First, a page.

Advocacy at the national level is equally as important as at the state level. ASCA does a great job of keeping us informed of what is going on at a national level but, it is up to us to act by contacting our senators and congressmen. It is a little more difficult to attend the hearings in Washington, DC but we can still get our voices heard by contacting our elected officials.

Dr Buck talking to GovernorQ: What are a few examples of your own advocacy efforts?

TH: A recent example of my advocacy effort: ASCA has information by state regarding how much money ASCs have saved Medicare by performing such procedures as cataract surgeries and colonoscopies. I sent a copy of the information for Nebraska to all of our elected officials: city, state, and national, with a cover letter explaining who we are and how we can save payers, patients and Medicare/Medicaid money. I also invited them to tour our center any time they were in the area.  A week later I received a call from Governor Heineman's office to see if he could tour our facility on May 3. I also heard back from one of the Senator's offices and our Congressman's office thanking me.  

Q: How did you and your staff prepare for Governor Heineman's recent visit to your center?

Governor Group photoTH: When I found out Governor Heineman was going to tour, I let the Board of Manager and all of our physician owners know that he would be here to tour and asked some of them to be here for the tour as well. I let our staff know as well but, since they know the key things about our ASC being less cost and less risk, they didn't need to be educated. I sent out a press release and was able to get the local newspaper to come to the center during the tour. I ordered food for a reception for the staff, surgeons and Governor. We let our patients and their families who would be here when he toured know that he was coming.

One of the surgeons and I showed Governor Heineman around ending in the area the reception was set up. I anticipated some of the questions he would ask, such as case mix and payer mix. He did ask us how he could get the Medicaid Caseworkers to steer their clients to us since we are less cost for Medicaid than a HOPD. The surgeon answered by saying that while we are happy to perform cases on Medicaid clients, they need to bring the payments up so we don't lose money doing a case.  We also posted pictures of the Governor and staff on our center's Facebook page.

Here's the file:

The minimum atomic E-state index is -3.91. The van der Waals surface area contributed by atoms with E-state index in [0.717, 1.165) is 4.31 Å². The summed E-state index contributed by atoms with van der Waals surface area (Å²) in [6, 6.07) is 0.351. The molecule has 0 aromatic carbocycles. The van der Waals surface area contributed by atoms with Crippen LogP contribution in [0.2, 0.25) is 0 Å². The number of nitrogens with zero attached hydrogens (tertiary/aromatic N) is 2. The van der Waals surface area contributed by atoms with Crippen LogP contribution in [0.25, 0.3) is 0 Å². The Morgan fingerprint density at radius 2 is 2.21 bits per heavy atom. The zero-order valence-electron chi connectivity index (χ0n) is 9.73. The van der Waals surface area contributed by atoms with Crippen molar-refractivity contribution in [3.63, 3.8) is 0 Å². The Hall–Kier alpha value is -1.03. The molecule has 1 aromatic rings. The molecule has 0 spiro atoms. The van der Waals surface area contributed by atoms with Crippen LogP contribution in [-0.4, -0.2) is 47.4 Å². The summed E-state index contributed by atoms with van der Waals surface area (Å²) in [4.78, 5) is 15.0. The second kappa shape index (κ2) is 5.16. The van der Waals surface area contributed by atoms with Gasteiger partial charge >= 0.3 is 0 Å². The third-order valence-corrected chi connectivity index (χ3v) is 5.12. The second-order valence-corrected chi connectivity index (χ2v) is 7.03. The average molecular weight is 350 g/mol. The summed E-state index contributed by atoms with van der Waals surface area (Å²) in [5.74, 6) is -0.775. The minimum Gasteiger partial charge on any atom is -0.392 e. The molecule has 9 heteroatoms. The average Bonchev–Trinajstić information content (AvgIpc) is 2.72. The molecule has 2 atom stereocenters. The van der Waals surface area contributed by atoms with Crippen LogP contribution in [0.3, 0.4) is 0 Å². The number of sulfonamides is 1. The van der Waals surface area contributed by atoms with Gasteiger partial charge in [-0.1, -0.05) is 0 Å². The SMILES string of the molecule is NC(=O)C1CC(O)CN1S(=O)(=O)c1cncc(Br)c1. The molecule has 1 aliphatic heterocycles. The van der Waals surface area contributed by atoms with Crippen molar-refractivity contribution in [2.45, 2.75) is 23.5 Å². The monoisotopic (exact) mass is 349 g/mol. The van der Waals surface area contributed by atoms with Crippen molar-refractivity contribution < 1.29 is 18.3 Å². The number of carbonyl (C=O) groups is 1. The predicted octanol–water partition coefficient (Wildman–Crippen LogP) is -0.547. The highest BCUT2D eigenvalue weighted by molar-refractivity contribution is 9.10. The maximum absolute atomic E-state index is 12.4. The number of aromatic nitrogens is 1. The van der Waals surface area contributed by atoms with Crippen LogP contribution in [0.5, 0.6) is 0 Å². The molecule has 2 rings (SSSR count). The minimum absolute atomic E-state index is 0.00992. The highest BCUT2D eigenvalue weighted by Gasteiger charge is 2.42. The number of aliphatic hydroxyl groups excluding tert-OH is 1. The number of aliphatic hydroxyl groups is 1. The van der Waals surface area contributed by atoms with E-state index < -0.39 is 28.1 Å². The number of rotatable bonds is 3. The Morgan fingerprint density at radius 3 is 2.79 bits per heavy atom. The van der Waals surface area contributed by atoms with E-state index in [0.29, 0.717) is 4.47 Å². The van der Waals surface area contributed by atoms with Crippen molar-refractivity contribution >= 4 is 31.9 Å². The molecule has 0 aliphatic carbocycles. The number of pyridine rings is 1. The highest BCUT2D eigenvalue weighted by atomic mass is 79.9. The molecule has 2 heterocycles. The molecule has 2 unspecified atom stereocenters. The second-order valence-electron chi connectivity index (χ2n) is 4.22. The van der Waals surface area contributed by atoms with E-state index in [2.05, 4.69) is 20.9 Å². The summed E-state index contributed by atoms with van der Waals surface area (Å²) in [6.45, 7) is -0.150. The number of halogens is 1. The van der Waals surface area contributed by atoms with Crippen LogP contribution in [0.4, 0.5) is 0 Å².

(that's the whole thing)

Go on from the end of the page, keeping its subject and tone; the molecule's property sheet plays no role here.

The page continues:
Q: What do you believe are some of the biggest challenges ahead for those involved in ASC advocacy?

TH: Our challenges for ASC advocacy are never ending. One of the biggest challenges is keeping our reimbursement going up rather than down, since all of our expenses continue to go up. Another challenge facing us is hospital employment of physicians, so we have to educate the general public on the money they can save by choosing to have their surgery performed in an ASC. We want them to be able to walk into any primary care office or surgeon's office and say, "I want my surgery done at Fremont Surgical Center because I know I will get great care and it will cost my insurance and myself less money." Another area that will require strong advocacy on our part, is where we fit in with the Affordable Care Act, since we already provide efficient care at less cost.

More Articles on ASC Issues:
ICD-10 Transition: Where Surgery Centers Should Be & How to Proceed
4 Strategic Tips for Smart Payer Contract Negotiation at Surgery Centers From Administrator Teve Eiler
How Does ASC Staffing Vary Across the US? 20 Statistics